Sleep & Recovery


If you’re new to the world of supplements, you may have heard rumours of various benefits and side effects. It can be difficult to know where the truth lies. In this blog, we address one of these rumours – whether or not glycine makes you sleepy – and take a look at the wide ranging benefits of this supplement. So, first things first, will glycine make you sleepy?

Glycine doesn’t necessarily make you sleepy, but it is thought to have a number of sleep-related benefits. These include:

  • Helping you to fall asleep faster
  • Reducing symptoms of insomnia
  • Improving overall quality of sleep

Read on to learn more about the benefits of glycine and how to take it with Human Performance Hub.

Will Glycine Make Me Sleepy?

Glycine is an amino acid that helps to maintain strength, support the muscles and bones, and keep your metabolism functioning correctly. It also supports a healthy brain and contributes to a good night’s sleep.

Glycine has a number of sleep-related benefits, but may not necessarily make you sleepy. Here are the key benefits of glycine for sleep:

  • Glycine helps you fall asleep faster
  • Glycine helps to reduce symptoms of insomnia
  • Glycine improves overall sleep quality

Whilst research is limited, it is thought that glycine helps people to sleep better by reducing body temperature. Glycine works to increase blood flow to the extremities which, in turn, reduces core body temperature. This is related to melatonin – a hormone that promotes sleep. Research suggests that this reduction in body temperature can help people to fall asleep faster and spend more time in REM sleep.

Likewise, research suggests that glycine may increase serotonin – a hormone that is involved in sleep regulation. It is thought to help restore healthy sleep patterns, and encourage deeper, more restful and refreshing sleep, even for those with insomnia or those trying to bounce back after a period of disturbed sleep.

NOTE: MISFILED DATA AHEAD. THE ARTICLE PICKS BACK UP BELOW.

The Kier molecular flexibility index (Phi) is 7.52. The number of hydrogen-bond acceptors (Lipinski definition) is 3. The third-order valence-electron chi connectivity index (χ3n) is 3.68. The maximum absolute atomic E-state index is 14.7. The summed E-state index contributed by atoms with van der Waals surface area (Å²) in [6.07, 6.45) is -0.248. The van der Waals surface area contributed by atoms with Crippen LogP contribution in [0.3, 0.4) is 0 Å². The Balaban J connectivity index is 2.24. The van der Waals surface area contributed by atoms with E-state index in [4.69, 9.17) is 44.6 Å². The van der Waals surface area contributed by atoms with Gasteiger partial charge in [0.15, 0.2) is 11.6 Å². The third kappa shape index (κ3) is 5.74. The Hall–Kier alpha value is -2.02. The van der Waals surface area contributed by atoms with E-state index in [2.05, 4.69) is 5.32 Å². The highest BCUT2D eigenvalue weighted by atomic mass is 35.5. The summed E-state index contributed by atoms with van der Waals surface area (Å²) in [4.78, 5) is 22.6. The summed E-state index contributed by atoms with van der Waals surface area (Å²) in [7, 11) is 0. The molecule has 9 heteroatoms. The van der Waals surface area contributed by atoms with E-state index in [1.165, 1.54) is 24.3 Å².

Does Glycine Give You Energy?

Glycine plays a part in the creation of creatine, a substance that provides muscles with the energy needed for short bursts of activity. For this purpose, it is particularly popular with athletes. However, it can also provide the brain with the energy it needs for cognitive functions such as short-term memory and reasoning.

Learn more about this in our blog, The Top 7 Benefits of Glycine Powder

Is Glycine Good for Working Out?

Glycine is good for working out, particularly for those trying to build muscle. It synthesises proteins and plays a vital role in the creation of creatine and collagen – both of which lead to an increase in growth hormone release. This, ultimately, builds muscle. Glycine also helps with muscle recovery, which is key for a sustainable workout program. 

Learn more about using glycine for building muscle in our dedicated blog, Is Glycine Good for Building Muscle?

What are the Other Benefits of Glycine?

Aside from better sleep and athletic performance, Glycine has a number of other benefits, including:

  • Antioxidant properties – Glycine is one of three amino acids that the body uses to create glutathione. This protects the cells against oxidative damage caused by free radicals. 
  • Reduced risk of heart disease – A study found that those with higher levels of plasma glycine had a reduced risk of heart attack and a better heart disease profile.
  • May aid in diabetes management and prevention – Glycine stimulates a gut hormone that increases the ability of insulin to remove glucose from the bloodstream. 
  • Protects the liver – Whilst there are obvious benefits to reducing the amount of alcohol consumed, glycine has been shown to reduce the harmful effects of alcohol on the liver by preventing inflammation.
  • Impacts mood and memory – A further benefit of increased serotonin, it is thought that glycine improves mood, memory and cognitive thinking.

Learn more about each of these benefits in more detail in our in-depth blog, The 7 Top Benefits of Glycine Powder.

How to Take Glycine

To achieve the benefits mentioned above, we recommend starting with 1 scoop of glycine powder mixed with a bit of water. This should be taken after your evening meal.

If you don’t see any benefit from a single scoop, this dosage can be increased to a maximum of 30g. However, it is very important to monitor how your body responds to the supplement. If you’re unsure, please speak to a qualified practitioner for further advice. 

Glycine Supplements from Human Performance Hub